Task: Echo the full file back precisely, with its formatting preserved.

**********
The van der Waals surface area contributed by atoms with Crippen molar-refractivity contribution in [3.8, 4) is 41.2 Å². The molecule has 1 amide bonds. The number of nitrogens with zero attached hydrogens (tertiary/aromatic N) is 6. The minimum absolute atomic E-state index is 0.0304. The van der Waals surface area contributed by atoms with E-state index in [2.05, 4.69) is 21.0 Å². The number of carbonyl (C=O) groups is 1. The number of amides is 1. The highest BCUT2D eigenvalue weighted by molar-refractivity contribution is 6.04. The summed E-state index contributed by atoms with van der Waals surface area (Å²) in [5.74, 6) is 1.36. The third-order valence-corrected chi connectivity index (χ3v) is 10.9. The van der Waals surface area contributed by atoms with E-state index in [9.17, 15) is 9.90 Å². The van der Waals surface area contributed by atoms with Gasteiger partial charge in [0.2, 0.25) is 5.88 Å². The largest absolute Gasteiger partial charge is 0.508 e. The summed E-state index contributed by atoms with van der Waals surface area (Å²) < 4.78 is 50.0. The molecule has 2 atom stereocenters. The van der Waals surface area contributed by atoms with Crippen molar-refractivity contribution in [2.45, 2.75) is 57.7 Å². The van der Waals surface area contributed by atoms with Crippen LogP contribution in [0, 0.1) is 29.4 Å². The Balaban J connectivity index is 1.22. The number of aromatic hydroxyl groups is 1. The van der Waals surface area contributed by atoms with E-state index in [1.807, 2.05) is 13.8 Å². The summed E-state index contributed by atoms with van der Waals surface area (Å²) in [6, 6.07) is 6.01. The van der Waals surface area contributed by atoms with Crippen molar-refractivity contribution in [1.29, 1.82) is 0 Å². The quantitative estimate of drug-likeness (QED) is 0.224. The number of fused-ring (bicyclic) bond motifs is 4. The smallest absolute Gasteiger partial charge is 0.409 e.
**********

The van der Waals surface area contributed by atoms with Crippen molar-refractivity contribution in [3.8, 4) is 41.2 Å². The molecule has 1 amide bonds. The number of nitrogens with zero attached hydrogens (tertiary/aromatic N) is 6. The minimum absolute atomic E-state index is 0.0304. The van der Waals surface area contributed by atoms with E-state index in [2.05, 4.69) is 21.0 Å². The number of carbonyl (C=O) groups is 1. The number of amides is 1. The highest BCUT2D eigenvalue weighted by molar-refractivity contribution is 6.04. The summed E-state index contributed by atoms with van der Waals surface area (Å²) in [5.74, 6) is 1.36. The third-order valence-corrected chi connectivity index (χ3v) is 10.9. The van der Waals surface area contributed by atoms with E-state index in [9.17, 15) is 9.90 Å². The van der Waals surface area contributed by atoms with Gasteiger partial charge in [0.2, 0.25) is 5.88 Å². The largest absolute Gasteiger partial charge is 0.508 e. The summed E-state index contributed by atoms with van der Waals surface area (Å²) < 4.78 is 50.0. The molecule has 2 atom stereocenters. The van der Waals surface area contributed by atoms with Crippen molar-refractivity contribution in [2.45, 2.75) is 57.7 Å². The van der Waals surface area contributed by atoms with Crippen LogP contribution in [0, 0.1) is 29.4 Å². The Balaban J connectivity index is 1.22. The number of aromatic hydroxyl groups is 1. The van der Waals surface area contributed by atoms with E-state index in [1.807, 2.05) is 13.8 Å². The summed E-state index contributed by atoms with van der Waals surface area (Å²) in [6, 6.07) is 6.01. The van der Waals surface area contributed by atoms with Crippen molar-refractivity contribution in [1.29, 1.82) is 0 Å². The quantitative estimate of drug-likeness (QED) is 0.224. The number of fused-ring (bicyclic) bond motifs is 4. The smallest absolute Gasteiger partial charge is 0.409 e.